20. Lykov, E. L. (2009). Breeding biology of the Woodpigeon in conditions of city (by the example of Kaliningrad). Berkut, 18 (1-2), 54–68 [in Russian].
  21. Lykov, E. L. (2011). Nesting ecology of the Blackbird (Turdus merula) in Kaliningrad. Ornithologia, 36, 2011–2027 [in Russian].
  22. Megurran, E. (1992). Ecological diversity and its estimation. Moscow: Mir [in Russian].
  23. Melnikov, E. Yu. (2014). Woodpecker (Piciformes) of natural and urban ecosystems: spatial distribution, reproduction and features of the choice of food objects (PhD Thesis). Saratov. [in Russian].
  24. Møller, A. P., Díaz, M., Flensted-Jensen, E., Grim, T., Ibáñez-Álamo, J. D., Jokimäki, J., ...Tryjanowski, P. (2015). Urbanized birds have superior establishment success in novel environments. Oecologia, 178(3), 943–950 [in English].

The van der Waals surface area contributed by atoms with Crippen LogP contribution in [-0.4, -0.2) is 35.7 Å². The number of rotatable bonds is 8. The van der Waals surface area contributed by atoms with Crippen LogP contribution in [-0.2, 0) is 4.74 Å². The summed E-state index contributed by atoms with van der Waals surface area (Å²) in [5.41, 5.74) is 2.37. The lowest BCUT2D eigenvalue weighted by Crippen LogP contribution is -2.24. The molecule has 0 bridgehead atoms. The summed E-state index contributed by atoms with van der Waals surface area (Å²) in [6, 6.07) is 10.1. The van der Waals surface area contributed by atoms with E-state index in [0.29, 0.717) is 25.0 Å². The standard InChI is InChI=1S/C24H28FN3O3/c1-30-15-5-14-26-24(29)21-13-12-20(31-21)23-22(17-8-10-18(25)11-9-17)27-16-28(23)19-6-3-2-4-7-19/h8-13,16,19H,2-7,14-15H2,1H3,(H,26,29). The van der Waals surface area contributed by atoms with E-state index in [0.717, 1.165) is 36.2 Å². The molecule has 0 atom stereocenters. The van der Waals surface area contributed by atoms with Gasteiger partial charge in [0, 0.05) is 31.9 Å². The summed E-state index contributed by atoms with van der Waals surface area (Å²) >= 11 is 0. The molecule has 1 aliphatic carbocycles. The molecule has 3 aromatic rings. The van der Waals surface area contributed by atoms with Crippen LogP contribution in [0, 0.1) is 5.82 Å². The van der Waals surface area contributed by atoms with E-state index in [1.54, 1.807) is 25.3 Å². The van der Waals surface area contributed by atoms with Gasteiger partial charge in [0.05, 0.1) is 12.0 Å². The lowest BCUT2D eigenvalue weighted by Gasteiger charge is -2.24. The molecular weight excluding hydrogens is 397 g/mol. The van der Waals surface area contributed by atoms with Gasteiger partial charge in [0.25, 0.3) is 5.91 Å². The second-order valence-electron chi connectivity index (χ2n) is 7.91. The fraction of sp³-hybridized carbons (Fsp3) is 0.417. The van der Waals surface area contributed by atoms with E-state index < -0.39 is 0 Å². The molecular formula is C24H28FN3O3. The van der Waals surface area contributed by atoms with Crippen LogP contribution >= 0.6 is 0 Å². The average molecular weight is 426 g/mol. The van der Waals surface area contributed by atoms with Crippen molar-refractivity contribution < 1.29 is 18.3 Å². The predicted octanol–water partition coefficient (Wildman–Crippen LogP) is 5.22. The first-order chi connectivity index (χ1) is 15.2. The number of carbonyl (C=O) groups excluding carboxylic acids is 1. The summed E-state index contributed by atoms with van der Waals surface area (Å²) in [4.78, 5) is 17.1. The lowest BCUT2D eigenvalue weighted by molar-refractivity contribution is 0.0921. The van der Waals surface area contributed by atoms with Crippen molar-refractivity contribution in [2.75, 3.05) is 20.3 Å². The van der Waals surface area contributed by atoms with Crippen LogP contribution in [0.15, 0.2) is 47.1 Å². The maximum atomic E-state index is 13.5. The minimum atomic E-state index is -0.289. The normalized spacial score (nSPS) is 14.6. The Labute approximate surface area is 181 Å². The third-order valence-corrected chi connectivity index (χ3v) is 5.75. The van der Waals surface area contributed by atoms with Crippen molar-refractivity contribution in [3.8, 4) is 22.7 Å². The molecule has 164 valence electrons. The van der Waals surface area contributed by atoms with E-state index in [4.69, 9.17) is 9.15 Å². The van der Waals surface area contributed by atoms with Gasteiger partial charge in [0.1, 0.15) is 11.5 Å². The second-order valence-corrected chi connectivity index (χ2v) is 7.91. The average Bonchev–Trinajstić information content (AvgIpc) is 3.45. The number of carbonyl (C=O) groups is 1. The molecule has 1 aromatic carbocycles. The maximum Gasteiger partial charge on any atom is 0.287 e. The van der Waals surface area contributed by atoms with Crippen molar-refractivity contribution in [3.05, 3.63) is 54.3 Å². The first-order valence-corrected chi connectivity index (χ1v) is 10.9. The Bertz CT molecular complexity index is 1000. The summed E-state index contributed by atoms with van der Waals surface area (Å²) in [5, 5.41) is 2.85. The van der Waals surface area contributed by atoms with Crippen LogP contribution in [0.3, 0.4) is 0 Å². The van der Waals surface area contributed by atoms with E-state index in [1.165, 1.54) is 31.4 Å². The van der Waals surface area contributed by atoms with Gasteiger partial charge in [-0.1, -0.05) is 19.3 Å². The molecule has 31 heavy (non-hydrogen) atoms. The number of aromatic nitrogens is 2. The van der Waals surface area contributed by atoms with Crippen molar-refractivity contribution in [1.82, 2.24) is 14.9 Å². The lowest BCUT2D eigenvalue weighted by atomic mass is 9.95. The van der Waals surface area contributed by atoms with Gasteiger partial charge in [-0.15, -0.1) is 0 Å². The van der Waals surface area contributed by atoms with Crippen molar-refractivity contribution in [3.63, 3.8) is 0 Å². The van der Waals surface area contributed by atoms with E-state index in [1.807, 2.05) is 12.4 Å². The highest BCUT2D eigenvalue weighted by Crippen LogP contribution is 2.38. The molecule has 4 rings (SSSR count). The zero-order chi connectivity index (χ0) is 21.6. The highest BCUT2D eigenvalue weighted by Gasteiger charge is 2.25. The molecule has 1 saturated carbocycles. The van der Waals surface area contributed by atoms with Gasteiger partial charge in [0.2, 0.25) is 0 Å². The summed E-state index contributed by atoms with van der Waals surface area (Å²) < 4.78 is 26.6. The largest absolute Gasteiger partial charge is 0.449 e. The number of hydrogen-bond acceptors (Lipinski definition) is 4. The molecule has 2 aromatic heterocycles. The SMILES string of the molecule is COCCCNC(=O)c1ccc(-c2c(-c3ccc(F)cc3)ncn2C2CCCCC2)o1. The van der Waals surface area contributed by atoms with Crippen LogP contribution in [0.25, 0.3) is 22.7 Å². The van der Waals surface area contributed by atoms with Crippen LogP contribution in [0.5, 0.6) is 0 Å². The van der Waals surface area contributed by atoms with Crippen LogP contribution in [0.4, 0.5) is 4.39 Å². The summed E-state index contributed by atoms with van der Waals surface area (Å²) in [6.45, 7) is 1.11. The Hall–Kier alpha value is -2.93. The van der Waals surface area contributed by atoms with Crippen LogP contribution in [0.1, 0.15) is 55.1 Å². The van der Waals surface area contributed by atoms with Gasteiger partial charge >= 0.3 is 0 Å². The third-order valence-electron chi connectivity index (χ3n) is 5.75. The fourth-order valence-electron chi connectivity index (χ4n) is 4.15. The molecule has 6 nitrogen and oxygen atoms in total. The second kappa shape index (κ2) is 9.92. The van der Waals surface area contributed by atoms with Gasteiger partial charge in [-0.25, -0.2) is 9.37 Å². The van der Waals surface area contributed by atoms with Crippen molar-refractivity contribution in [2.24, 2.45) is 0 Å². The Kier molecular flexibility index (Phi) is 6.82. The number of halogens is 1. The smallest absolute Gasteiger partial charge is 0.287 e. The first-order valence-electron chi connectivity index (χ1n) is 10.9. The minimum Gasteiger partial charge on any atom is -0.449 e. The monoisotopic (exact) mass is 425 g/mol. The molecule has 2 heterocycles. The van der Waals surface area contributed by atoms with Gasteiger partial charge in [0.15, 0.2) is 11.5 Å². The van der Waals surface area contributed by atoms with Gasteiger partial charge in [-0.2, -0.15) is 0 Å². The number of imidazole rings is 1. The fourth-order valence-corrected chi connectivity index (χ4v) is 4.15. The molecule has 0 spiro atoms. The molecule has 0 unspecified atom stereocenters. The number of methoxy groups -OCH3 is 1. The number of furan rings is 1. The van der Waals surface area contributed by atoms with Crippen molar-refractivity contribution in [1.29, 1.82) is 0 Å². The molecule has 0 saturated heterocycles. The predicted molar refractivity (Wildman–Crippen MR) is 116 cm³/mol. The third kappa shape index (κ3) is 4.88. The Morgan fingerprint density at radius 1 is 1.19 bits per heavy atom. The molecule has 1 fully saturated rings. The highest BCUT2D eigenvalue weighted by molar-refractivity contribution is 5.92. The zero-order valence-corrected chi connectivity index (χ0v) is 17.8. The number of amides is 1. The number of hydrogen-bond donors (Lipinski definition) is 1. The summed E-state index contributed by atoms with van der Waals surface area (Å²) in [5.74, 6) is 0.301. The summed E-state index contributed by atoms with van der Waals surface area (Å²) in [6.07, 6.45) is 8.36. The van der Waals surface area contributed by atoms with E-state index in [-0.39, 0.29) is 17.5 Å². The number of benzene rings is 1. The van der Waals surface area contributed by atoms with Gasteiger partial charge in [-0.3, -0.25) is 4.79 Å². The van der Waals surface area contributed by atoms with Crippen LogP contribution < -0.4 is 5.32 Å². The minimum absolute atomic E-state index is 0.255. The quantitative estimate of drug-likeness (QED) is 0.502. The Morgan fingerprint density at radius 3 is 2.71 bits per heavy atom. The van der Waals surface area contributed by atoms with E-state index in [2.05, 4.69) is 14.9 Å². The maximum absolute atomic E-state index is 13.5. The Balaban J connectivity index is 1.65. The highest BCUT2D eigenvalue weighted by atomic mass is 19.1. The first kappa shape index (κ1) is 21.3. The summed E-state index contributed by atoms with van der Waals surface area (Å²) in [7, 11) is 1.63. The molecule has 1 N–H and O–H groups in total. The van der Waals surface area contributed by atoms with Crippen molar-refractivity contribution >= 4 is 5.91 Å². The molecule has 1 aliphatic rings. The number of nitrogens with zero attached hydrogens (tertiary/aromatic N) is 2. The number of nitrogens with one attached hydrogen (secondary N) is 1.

25. Nature Reserve Fund of Ukraine: areas and objects of national importance. (2009). Ukraine Ministry of Environmental Protection. Kyiv: Center for Environmental Education and Information [in Ukrainian].
  26. Novikov, G. A. (1953). Field studies in ecology of surface-dwelling vertebrates. Moscow, Sov. Nauka. [in Russian].
  27. Paker, Y., Yom-Tov, Y., Alon-Mozes, T., & Barnea, A. (2014). The effect of plant richness and urban garden structure on bird species richness, diversity and community structure. Landscape and Urban Planning, 122, 186–195 [in English].
  28. Robles, H., Ciudad, C., & Matthysen, E. (2011). Tree-cavity occurrence, cavity occupation and reproductive performance of secondary cavity-nesting birds in oak forests: The role of traditional management practices. Forest Ecology and Management, 261 (8), 1428–1435 [in English].